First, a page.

Hydroplaning

It’s pouring for the third day in a row and I’ve had to venture out into it vehicularly to attend a doctor’s appointment in a city south of here. I’m a confident, careful, and (probably overly) defensive driver, so freeways in a storm don’t typically make me nervous but a few miles ago, I hit some high water and hydroplaned. I happened to have the few lanes to myself as I tilted and slid before regaining control and I feel awful lucky for my coincidental isolation.

I had hoped that the rain would’ve stopped while in the appointment, but it has only increased since being inside so after pulling the hood from my jacket over my head, I darted for my car and now quite damp, am in the driver’s seat with wet paperwork in my lap. Arterial streams crisscross down the windshield while out on the road, vehicles fly by. They all seem unshaken by the tempest that surrounds us. No hazard lights. No slowed paces. Just driving like life is happening as it always has. I think about hydroplaning earlier and shudder. Had any other vehicle or person been in my vicinity, the probability of tragedy would’ve been great, I’m sure of it. The weight of that “what-if” is enough to make me want to stay put in this parking lot for a while.

I take a conscious breath and slump down with its exhale. A worn pillow. A vased flower run out of water. A saturated ground unable to absorb the rain anymore. A flash flood.

It’s an awful pity sitting with this girl in the car, wet from the rain, smudged mascara around her eyes, while she watches everyone pass her by. Despite the storm, everyone else out there seems able to travel their journeys with ease while I stay put in a flooding parking lot, scared and scarred from my stream of continual near-miss tragedies.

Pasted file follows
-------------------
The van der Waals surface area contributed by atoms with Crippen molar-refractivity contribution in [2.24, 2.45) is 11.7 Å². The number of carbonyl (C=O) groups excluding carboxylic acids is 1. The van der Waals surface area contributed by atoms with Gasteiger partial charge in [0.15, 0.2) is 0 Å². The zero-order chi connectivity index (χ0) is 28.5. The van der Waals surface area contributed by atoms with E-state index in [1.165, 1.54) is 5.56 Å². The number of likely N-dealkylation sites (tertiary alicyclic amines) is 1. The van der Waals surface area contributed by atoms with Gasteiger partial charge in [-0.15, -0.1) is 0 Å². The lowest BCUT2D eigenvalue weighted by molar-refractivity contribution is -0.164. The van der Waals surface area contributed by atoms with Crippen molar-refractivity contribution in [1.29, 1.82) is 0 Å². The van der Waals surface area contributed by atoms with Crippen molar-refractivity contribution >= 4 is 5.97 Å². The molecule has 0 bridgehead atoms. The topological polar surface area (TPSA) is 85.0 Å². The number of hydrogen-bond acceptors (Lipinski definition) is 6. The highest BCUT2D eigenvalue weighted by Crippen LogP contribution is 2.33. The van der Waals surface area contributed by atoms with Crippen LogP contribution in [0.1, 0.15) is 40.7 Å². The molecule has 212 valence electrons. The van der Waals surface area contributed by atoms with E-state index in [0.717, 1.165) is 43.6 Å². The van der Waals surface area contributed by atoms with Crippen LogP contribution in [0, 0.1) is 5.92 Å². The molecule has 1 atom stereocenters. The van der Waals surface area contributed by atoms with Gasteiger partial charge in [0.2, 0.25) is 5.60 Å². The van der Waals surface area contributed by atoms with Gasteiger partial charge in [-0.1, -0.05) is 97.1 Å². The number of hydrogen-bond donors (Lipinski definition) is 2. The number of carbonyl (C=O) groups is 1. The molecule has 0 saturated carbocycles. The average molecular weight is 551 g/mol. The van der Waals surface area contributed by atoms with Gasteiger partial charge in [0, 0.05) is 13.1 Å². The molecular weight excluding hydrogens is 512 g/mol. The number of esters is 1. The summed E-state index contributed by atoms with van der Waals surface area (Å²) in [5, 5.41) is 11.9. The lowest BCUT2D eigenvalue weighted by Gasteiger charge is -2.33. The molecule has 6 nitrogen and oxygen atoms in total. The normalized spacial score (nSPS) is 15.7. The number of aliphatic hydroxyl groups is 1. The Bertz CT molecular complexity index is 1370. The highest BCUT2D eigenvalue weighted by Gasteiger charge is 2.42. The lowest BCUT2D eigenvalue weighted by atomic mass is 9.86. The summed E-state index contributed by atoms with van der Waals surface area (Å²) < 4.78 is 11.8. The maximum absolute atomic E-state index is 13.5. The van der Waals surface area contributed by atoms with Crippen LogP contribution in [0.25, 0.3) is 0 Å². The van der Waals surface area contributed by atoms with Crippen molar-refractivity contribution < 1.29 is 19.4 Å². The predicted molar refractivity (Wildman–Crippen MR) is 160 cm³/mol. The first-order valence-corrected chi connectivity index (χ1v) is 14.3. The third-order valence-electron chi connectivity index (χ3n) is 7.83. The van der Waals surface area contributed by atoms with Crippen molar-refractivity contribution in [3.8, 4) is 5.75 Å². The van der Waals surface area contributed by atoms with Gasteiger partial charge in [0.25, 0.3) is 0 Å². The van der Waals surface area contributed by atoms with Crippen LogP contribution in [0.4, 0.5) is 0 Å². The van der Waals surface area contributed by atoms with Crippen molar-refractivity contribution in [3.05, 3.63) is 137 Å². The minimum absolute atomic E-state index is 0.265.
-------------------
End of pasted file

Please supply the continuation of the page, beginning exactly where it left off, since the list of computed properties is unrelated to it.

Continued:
I feel silly for letting her slouch like this, though. For letting her mope and succumb to the profound feeling of deflation she pretends isn’t there but also, I guess sometimes doesn’t pretend. She does manage to pick up crumbs of strength along the way, hoarding them like a hungry mouse, saving them for what she believes matters most in her limited capacity right now. Things like being present for her loved ones. Doing well at her job. Creating when she can.

A lump of a person, I scan the report I’m holding in my lap. I’ve come to understand lab-language pretty well over the years and I wish there was something more I could do with that knowledge. I should start spending as much time studying Latin as I do medical reports. Ex post facto. But I know I won’t. Just like I know I won’t finish a multitude of other projects and creative endeavors I’ve started in the past few years because to have chronic illness and/or rare disease is to have a full-time job that you, the patient, pays for with time, money, and energy that you don’t have. So when you say to yourself that you’ll read more or carve out time to write or create, that’s wholly dependent on what kind of a schedule your illness will allow for and what kind of codes and percentages fall in your lap after every test, procedure, and appointment.